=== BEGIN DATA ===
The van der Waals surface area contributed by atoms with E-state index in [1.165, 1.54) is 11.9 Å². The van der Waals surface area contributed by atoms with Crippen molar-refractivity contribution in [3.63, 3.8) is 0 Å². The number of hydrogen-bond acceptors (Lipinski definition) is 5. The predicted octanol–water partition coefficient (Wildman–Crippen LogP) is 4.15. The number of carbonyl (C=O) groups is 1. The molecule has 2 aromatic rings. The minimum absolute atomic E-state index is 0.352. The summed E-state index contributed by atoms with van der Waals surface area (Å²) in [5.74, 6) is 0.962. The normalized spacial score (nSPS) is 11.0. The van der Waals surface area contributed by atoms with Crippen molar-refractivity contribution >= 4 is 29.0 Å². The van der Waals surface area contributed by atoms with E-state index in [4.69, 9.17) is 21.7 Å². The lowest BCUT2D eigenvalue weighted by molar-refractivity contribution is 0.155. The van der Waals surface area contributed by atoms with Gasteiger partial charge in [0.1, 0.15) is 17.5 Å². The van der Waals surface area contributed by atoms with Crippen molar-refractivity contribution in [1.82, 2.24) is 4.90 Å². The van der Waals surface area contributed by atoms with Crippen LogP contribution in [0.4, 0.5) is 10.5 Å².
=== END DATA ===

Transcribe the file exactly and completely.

The van der Waals surface area contributed by atoms with E-state index in [1.165, 1.54) is 11.9 Å². The van der Waals surface area contributed by atoms with Crippen molar-refractivity contribution in [3.63, 3.8) is 0 Å². The number of hydrogen-bond acceptors (Lipinski definition) is 5. The predicted octanol–water partition coefficient (Wildman–Crippen LogP) is 4.15. The number of carbonyl (C=O) groups is 1. The molecule has 2 aromatic rings. The minimum absolute atomic E-state index is 0.352. The summed E-state index contributed by atoms with van der Waals surface area (Å²) in [5.74, 6) is 0.962. The normalized spacial score (nSPS) is 11.0. The van der Waals surface area contributed by atoms with Crippen molar-refractivity contribution >= 4 is 29.0 Å². The van der Waals surface area contributed by atoms with E-state index in [4.69, 9.17) is 21.7 Å². The lowest BCUT2D eigenvalue weighted by molar-refractivity contribution is 0.155. The van der Waals surface area contributed by atoms with Gasteiger partial charge in [0.1, 0.15) is 17.5 Å². The van der Waals surface area contributed by atoms with Crippen molar-refractivity contribution in [1.82, 2.24) is 4.90 Å². The van der Waals surface area contributed by atoms with Crippen LogP contribution in [0.4, 0.5) is 10.5 Å².